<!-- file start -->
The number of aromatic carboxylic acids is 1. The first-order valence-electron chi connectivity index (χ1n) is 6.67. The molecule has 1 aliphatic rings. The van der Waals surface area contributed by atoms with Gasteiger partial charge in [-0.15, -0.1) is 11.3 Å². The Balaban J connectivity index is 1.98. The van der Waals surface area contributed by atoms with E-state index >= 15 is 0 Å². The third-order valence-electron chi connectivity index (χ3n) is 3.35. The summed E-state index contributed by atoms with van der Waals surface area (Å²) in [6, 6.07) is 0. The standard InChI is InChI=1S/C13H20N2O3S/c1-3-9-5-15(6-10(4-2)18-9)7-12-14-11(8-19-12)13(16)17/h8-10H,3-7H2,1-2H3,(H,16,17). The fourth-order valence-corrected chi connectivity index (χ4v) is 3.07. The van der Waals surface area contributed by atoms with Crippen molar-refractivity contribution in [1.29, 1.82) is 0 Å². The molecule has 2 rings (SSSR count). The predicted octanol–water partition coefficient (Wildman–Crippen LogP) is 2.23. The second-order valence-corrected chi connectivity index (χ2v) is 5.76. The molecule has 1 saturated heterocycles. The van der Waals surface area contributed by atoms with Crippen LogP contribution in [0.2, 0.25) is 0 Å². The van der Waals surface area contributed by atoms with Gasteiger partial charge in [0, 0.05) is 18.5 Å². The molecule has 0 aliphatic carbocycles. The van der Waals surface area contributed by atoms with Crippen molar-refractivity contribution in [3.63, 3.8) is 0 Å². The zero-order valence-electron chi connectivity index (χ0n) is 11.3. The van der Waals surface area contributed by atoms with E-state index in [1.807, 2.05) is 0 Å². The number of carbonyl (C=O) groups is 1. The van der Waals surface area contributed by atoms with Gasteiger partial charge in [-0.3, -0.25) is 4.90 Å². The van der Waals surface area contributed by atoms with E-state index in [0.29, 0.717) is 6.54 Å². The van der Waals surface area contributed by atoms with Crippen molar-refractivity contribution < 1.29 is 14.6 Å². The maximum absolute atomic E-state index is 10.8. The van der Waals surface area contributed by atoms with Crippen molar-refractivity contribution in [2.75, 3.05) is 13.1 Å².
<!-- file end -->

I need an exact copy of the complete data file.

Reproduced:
The number of aromatic carboxylic acids is 1. The first-order valence-electron chi connectivity index (χ1n) is 6.67. The molecule has 1 aliphatic rings. The van der Waals surface area contributed by atoms with Gasteiger partial charge in [-0.15, -0.1) is 11.3 Å². The Balaban J connectivity index is 1.98. The van der Waals surface area contributed by atoms with E-state index >= 15 is 0 Å². The third-order valence-electron chi connectivity index (χ3n) is 3.35. The summed E-state index contributed by atoms with van der Waals surface area (Å²) in [6, 6.07) is 0. The standard InChI is InChI=1S/C13H20N2O3S/c1-3-9-5-15(6-10(4-2)18-9)7-12-14-11(8-19-12)13(16)17/h8-10H,3-7H2,1-2H3,(H,16,17). The fourth-order valence-corrected chi connectivity index (χ4v) is 3.07. The van der Waals surface area contributed by atoms with Crippen molar-refractivity contribution in [1.29, 1.82) is 0 Å². The molecule has 2 rings (SSSR count). The predicted octanol–water partition coefficient (Wildman–Crippen LogP) is 2.23. The second-order valence-corrected chi connectivity index (χ2v) is 5.76. The molecule has 1 saturated heterocycles. The van der Waals surface area contributed by atoms with Crippen LogP contribution in [0.2, 0.25) is 0 Å². The van der Waals surface area contributed by atoms with Gasteiger partial charge in [0, 0.05) is 18.5 Å². The molecule has 0 aliphatic carbocycles. The van der Waals surface area contributed by atoms with Crippen molar-refractivity contribution in [3.63, 3.8) is 0 Å². The zero-order valence-electron chi connectivity index (χ0n) is 11.3. The van der Waals surface area contributed by atoms with E-state index in [1.807, 2.05) is 0 Å². The number of carbonyl (C=O) groups is 1. The van der Waals surface area contributed by atoms with Gasteiger partial charge in [-0.3, -0.25) is 4.90 Å². The van der Waals surface area contributed by atoms with E-state index in [0.29, 0.717) is 6.54 Å². The van der Waals surface area contributed by atoms with Crippen molar-refractivity contribution < 1.29 is 14.6 Å². The maximum absolute atomic E-state index is 10.8. The van der Waals surface area contributed by atoms with Crippen molar-refractivity contribution in [2.75, 3.05) is 13.1 Å².